Minnesota AG Adds First-Degree Manslaughter Charge Against Cop Who Killed Daunte Wright
22:20 GMT 02.09.2021 (Updated: 17:31 GMT 22.01.2023)
WASHINGTON (Sputnik) - Minnesota Attorney General Keith Ellison added a first-degree manslaughter charge to the complaint against former police officer Kimberly Potter who shot and killed Daunte Wright in April, it was announced Thursday.
"Minnesota Attorney General Keith Ellison today filed an amended complaint in the case of State v. Kimberly Potter. The amended complaint adds an additional charge of manslaughter in the first degree, while retaining the original charge of manslaughter in the second degree," Ellison’s office said in a statement.
The complaint alleges that Potter committed manslaughter in the first degree when she fatally shot and killed Wright, a 20-year old black man, while recklessly handling a firearm that she mistook for a taser during a traffic stop.
After conducting a review of the case, Ellison determined that an upgraded first-degree manslaughter charge is warranted in addition to the initial second-degree manslaughter charge Potter faces.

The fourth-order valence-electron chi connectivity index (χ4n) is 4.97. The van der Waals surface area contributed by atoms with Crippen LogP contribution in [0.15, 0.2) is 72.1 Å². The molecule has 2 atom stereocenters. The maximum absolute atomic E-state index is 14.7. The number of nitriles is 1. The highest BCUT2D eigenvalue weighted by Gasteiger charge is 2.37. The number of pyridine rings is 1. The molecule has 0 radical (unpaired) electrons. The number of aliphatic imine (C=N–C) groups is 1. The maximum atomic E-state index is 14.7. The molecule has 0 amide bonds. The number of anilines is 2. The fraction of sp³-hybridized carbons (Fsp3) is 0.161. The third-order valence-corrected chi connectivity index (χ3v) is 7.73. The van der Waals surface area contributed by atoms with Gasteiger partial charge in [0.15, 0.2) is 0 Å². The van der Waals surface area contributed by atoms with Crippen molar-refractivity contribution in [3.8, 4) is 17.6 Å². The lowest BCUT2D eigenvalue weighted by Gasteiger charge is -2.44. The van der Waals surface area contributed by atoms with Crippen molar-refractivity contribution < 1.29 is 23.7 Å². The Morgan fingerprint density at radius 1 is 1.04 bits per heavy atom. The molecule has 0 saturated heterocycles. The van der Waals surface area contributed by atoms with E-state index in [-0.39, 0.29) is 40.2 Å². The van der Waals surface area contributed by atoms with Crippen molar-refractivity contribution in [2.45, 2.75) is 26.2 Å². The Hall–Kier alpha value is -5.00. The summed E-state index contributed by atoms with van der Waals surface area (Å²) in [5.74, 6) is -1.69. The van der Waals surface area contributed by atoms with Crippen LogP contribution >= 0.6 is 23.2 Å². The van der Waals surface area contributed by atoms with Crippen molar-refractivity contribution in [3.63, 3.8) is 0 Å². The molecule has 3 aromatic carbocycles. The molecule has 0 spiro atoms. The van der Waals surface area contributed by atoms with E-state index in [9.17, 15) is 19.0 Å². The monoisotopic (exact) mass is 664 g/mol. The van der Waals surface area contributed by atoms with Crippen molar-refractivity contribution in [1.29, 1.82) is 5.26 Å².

The maximum sentence for first-degree manslaughter amounts to 15 years behind bars and a $30,000 fine. A second-degree charge carries a maximum penalty of 10 years in prison and a $20,000 fine.
The latest developments came months after Ellison took over the case in May, and had announced that he would be conducting a more thorough review to determine whether more charges were warranted. The review included consultations with experts on police use of force.
Body camera footage of the April interaction between Potter and Wright showed the officer yelling out the word "taser" before ultimately firing her department-issued firearm. Since the shooting, Potter has maintained that she intended to grab her stun gun.
The incident prompted widespread outrage in the US, with many critics pointing out that department-issued stun guns and firearms have entirely different bodies in order to help officers immediately tell the weapons apart. In fact, stun guns have a bright yellow covering.
Both Potter and Brooklyn Center Police Department Chief Tim Gannon resigned shortly after the fatal traffic stop. At the time, Gannon had defended Potter's fatal misstep.